The mitts are off, so to speak, in the Republican presidential primary. Mitt Romney, the former front-runner, and his current and most serious rival, Newt Gingrich, are now engaged in an all-out war.

With only a few short weeks until voters in Iowa go to the caucuses, Romney is doing everything he can to stop Gingrich's sudden and surprising rise.

Read more
Presidential Race
5:02 am
Thu December 8, 2011

Gingrich, Romney Offer Stark Immigration Choice

Republican presidential candidates Mitt Romney (left) and Newt Gingrich shake hands after a Republican presidential debate in Tampa, Fla.
Mike Carlson AP

There are many flashpoints between Newt Gingrich and Mitt Romney as they battle for the Republican presidential nomination. Most of them are about character or leadership: Who can beat President Obama? Who's the real conservative?

But Gingrich and Romney do have one big policy difference — and that's on immigration.

Read more
U.S.
6:49 pm
Thu December 1, 2011

Obama's Hope: A Younger, More Diverse Electorate

The American electorate is getting more diverse, more educated and younger. These demographic trends seem to suggest that voters could, in theory at least, be more Obama-friendly in 2012, especially in some key states. But it's not clear whether these shifts can outweigh the dragging economy and the president's dismal approval ratings.

Read more
Election 2012
12:01 am
Thu November 17, 2011

Political Climate Ripe For A Third-Party Prospect

Ross Perot, shown on a video screen, addresses the Reform Party's national convention in July 1999 in Dearborn, Mich. The billionaire founder of the Reform Party, Perot ran for president as a third-party candidate in both 1992 and 1996.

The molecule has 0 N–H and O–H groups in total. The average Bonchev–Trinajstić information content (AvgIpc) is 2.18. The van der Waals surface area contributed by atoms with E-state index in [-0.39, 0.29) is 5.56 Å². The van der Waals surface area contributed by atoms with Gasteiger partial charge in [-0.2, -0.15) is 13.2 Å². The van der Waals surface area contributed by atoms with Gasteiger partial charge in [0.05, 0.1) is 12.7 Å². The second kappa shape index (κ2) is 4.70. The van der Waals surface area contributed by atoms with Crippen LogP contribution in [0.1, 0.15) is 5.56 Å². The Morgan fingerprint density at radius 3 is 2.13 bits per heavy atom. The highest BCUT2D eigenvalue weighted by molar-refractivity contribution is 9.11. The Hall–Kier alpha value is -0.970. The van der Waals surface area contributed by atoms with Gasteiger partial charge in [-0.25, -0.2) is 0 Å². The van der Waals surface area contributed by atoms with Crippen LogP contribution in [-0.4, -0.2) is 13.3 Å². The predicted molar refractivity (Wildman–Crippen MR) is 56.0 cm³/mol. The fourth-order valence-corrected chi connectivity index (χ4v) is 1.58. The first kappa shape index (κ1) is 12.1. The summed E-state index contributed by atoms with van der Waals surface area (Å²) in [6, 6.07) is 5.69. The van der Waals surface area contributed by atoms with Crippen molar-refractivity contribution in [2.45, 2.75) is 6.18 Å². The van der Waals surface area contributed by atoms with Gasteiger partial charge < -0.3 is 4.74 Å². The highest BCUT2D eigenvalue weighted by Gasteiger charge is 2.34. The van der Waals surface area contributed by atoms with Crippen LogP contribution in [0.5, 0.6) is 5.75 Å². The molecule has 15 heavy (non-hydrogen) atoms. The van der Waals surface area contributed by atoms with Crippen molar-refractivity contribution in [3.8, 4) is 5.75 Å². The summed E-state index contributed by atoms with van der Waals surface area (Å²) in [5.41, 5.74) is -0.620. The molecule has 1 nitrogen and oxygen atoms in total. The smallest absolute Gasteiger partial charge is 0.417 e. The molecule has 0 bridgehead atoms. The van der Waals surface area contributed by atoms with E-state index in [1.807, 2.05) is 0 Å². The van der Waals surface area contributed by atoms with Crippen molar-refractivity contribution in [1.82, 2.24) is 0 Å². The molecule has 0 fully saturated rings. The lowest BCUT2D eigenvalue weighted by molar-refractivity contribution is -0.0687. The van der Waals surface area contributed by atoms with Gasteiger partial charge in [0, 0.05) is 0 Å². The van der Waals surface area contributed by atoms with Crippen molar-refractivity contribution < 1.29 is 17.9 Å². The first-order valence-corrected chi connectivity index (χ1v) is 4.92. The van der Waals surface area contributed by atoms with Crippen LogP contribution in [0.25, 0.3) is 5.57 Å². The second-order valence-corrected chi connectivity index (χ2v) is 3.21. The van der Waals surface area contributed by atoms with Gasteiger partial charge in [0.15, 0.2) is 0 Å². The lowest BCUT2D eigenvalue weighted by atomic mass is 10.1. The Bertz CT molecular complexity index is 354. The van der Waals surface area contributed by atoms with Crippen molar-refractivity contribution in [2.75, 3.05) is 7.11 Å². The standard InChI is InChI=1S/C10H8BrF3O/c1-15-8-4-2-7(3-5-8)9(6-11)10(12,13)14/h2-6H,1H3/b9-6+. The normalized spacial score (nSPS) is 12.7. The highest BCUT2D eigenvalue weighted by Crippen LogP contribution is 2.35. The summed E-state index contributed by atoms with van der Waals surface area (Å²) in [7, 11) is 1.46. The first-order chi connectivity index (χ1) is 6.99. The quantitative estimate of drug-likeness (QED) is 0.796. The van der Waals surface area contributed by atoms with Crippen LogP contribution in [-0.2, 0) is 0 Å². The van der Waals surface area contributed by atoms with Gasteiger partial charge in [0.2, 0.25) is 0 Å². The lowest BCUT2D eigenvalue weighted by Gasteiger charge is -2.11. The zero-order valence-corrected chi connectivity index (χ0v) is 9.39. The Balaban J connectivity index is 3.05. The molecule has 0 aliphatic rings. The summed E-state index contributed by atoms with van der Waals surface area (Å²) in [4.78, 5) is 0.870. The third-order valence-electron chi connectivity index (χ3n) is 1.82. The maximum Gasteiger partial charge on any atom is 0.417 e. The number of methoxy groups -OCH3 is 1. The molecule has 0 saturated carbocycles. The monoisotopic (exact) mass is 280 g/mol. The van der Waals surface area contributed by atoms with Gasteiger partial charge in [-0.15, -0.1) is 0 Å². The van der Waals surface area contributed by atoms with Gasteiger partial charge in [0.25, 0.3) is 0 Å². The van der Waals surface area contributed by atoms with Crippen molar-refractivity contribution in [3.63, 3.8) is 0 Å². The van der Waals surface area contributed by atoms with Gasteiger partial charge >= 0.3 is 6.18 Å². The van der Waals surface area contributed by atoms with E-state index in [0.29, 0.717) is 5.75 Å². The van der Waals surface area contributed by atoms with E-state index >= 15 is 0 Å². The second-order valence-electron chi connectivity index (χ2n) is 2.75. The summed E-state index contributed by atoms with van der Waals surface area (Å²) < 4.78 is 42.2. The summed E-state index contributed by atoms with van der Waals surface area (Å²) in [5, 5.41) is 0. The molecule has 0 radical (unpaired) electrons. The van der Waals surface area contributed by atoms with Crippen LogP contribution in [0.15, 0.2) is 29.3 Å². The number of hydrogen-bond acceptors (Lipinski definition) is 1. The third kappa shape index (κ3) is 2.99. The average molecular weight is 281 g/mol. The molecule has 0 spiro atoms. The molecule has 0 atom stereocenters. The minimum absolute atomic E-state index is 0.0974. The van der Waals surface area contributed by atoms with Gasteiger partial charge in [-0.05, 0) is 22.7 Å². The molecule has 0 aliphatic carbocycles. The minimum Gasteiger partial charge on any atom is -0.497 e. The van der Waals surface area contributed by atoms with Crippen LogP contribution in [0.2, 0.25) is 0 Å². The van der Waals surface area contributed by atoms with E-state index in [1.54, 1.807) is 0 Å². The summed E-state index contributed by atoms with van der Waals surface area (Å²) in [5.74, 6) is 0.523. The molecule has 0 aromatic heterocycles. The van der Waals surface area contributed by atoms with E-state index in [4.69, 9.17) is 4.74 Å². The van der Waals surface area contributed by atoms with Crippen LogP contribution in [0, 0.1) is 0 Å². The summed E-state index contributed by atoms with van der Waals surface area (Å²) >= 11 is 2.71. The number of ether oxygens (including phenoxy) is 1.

Jeff Kowalsky AFP/Getty Images

Originally published on Thu November 17, 2011 2:02 pm

Voter dissatisfaction with both parties is at an all-time high — and voters' trust in Washington is at an all-time low.

This is the kind of political climate that is welcoming for an alternative to the Democrats and the Republicans.

Pollster Stan Greenberg worked for Bill Clinton in 1992, when third-party candidate Ross Perot roiled the race. If it happened back then, Greenberg says, it can happen again next year.

Read more
Election 2012
4:47 pm
Tue November 8, 2011

Can Obama Make History Again?

President Obama greets diners in Los Angeles last month. He faces long odds in his quest for re-election. Among them: unemployment, eroding support among independent voters and approval ratings that are well below those of previous presidents who won a second term.
Jewel Samad AFP/Getty Images

Originally published on Wed November 9, 2011 11:23 am

Three years ago, the state of Virginia flipped. It had voted for George W. Bush in 2004, but in 2008, it went for Barack Obama, with the help of independent voters like Emily Perri. But as Perri cast her ballot in local elections in Fairfax on Tuesday morning, she wasn't so sure she would vote for the president again.

"I'm not entirely positive, you know, another four years will help improve things or not under Obama," Perri said.

Read more

Pages